Good luck!

ToughGirl101 said...

I hate to say it, but much like your Lil Sis, I did something like that, and I think my sisters wanted to pull me aside and slap me and tell me I was being an idiot-and I was.

Obviously, my marriage is done. Divorced. Finito. But to this second, I know that back when I made the mistake, I would not have listened to anyone either. The best thing you can do is be supportive. Let her make her own mistakes. And try not to rub it in when it turns out you're right.

Yoda said...

That's pretty much the worst thing you can do -- get married for the wrong reasons. A Marriage proposal isn't supposed to be the way you win your girlfriend back.

There is MUCH family drama happening the Yoda household regarding failed marriages ... a post is due :-D

chasinglibby said...

oh jeez...that's tough. and i don't think your thoughts should have to be written off completely. it's not as though you have no basis! but she's an adult and, well, i hope it all works out for her! who knows, maybe it'll be a long engagement!

Psychgrad said...

I can understand you hesitance. Hopefully they'll have a long engagement.

Although it sounds like a pretty risky situation, credit to your sister for not settling in a relationship that was (initially) not leading in a direction she wanted.

sequined said...

I think you should consider if your sister would be open to any advice or questioning about the relationship, and if you think she would be, then it would be great to broach the topic in a gentle and caring way. Just an, "I'm worried; I hate to see you hurt," might be enough to start a conversation.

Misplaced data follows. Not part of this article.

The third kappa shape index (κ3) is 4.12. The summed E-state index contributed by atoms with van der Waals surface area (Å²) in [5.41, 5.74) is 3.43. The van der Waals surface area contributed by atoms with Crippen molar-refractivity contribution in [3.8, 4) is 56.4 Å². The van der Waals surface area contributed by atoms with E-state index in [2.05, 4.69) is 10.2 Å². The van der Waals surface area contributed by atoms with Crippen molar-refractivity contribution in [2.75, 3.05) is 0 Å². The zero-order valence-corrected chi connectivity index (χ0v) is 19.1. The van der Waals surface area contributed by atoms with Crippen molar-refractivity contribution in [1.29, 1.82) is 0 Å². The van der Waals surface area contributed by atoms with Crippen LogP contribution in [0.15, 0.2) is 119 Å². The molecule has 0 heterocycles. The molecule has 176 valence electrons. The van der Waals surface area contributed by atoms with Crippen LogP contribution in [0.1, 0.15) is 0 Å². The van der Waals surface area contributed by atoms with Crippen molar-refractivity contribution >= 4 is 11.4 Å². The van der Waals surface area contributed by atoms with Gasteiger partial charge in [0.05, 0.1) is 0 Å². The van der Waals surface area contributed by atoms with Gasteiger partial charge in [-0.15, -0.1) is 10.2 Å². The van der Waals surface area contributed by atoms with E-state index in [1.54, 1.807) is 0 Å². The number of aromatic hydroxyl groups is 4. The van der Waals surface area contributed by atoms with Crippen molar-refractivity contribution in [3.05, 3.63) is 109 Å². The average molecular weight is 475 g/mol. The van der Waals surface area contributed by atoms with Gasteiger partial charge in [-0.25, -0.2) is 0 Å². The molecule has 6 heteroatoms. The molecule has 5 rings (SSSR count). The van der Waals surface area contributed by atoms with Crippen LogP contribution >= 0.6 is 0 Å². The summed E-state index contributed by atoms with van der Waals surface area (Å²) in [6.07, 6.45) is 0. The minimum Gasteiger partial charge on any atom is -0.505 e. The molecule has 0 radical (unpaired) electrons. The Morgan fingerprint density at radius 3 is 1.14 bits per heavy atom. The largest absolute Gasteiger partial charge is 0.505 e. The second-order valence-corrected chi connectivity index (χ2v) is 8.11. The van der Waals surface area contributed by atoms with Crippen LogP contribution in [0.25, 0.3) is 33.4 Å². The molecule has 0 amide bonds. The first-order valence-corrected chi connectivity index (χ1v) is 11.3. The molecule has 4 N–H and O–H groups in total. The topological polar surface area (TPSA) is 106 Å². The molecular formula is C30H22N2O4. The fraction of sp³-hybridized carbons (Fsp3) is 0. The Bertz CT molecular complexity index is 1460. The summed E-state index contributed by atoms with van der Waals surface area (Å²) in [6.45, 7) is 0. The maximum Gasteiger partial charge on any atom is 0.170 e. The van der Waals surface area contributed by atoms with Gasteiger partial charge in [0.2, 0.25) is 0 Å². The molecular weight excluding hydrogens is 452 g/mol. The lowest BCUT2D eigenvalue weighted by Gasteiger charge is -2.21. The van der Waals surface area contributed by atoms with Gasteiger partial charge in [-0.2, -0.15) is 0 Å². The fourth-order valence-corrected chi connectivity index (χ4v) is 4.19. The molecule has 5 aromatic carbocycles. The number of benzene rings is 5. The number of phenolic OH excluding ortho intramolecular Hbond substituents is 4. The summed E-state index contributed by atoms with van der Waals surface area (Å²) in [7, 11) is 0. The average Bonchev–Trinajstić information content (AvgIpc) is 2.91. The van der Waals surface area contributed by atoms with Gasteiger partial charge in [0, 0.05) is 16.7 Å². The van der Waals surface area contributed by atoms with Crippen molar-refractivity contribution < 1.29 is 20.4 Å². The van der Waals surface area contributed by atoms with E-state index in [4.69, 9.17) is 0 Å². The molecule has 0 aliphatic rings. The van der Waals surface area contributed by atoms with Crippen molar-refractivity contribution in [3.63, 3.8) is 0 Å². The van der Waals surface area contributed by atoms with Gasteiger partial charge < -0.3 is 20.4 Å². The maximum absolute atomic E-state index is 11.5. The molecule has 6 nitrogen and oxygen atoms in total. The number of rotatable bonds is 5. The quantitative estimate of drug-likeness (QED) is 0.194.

But if she's sure, all you can really do is support her. That's what she probably needs.

Jenn said...

It's tough to stand by and watch when all you want to do is shake them (or slap them) and ask what the eff they're doing. I hope, for your sake and your sister's sake, that she makes the right decision. If not, I know that either way you'll be there to support her cause you're cool like that :)

Dan Mega said...

I can understand where you are coming from. You want to make sure your sister is hurt again. That means you are good peoples, which you are.

t.k.foster said...

Science, you had me scared for a minute there at first. All I have to say is be genuine with the situation: she may not appreciate it, but it's better than sitting on something you feel and not expressing yourself.

Crashdummie said...

Its a difficult call, but you have valid reasons to be doubtful. I agree with you, it feels that they are in love with the idea of being in love rather than being in love with each other.

they are going through a honeymoon period now having a long distance relationship, but when reality hits them, how will they react?

I truly wish the best of luck, but one should be certain and think clearly befor they take that leap out faith into the unknown.

Mrs4444 said...

This is one of those times that it's so cool that you are an anonymous blogger! (Jealous of that, sometimes.) There's not much you can do about it, is there? Let's hope that feeling in your gut is just indigestion.

Surfergrrl said...

Well, from you other stories about your sister, she seems to act before she thinks sometimes. I too would be a little suspicious under the circumstances. Unfortunately, I don't think there is much you can do but let your sister go through her thing. Sometimes it's hard to sit back and watch though.